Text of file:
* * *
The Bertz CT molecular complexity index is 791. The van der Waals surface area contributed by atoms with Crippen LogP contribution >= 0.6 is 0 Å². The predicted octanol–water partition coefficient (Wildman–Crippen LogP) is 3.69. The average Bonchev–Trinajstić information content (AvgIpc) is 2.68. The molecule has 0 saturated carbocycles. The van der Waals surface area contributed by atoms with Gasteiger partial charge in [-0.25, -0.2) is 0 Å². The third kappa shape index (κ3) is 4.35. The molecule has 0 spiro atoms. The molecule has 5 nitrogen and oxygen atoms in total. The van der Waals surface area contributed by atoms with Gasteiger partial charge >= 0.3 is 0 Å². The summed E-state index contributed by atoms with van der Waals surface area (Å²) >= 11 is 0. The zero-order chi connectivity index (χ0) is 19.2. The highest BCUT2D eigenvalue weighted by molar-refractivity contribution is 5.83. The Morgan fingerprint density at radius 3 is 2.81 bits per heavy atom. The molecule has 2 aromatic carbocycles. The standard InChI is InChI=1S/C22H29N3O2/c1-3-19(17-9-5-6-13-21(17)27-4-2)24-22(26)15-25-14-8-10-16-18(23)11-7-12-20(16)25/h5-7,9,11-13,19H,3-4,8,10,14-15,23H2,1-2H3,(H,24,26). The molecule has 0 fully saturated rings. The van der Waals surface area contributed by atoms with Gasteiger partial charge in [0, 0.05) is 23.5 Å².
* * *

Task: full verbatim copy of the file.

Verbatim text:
The Bertz CT molecular complexity index is 791. The van der Waals surface area contributed by atoms with Crippen LogP contribution >= 0.6 is 0 Å². The predicted octanol–water partition coefficient (Wildman–Crippen LogP) is 3.69. The average Bonchev–Trinajstić information content (AvgIpc) is 2.68. The molecule has 0 saturated carbocycles. The van der Waals surface area contributed by atoms with Gasteiger partial charge in [-0.25, -0.2) is 0 Å². The third kappa shape index (κ3) is 4.35. The molecule has 0 spiro atoms. The molecule has 5 nitrogen and oxygen atoms in total. The van der Waals surface area contributed by atoms with Gasteiger partial charge >= 0.3 is 0 Å². The summed E-state index contributed by atoms with van der Waals surface area (Å²) >= 11 is 0. The zero-order chi connectivity index (χ0) is 19.2. The highest BCUT2D eigenvalue weighted by molar-refractivity contribution is 5.83. The Morgan fingerprint density at radius 3 is 2.81 bits per heavy atom. The molecule has 2 aromatic carbocycles. The standard InChI is InChI=1S/C22H29N3O2/c1-3-19(17-9-5-6-13-21(17)27-4-2)24-22(26)15-25-14-8-10-16-18(23)11-7-12-20(16)25/h5-7,9,11-13,19H,3-4,8,10,14-15,23H2,1-2H3,(H,24,26). The molecule has 0 fully saturated rings. The van der Waals surface area contributed by atoms with Gasteiger partial charge in [0, 0.05) is 23.5 Å².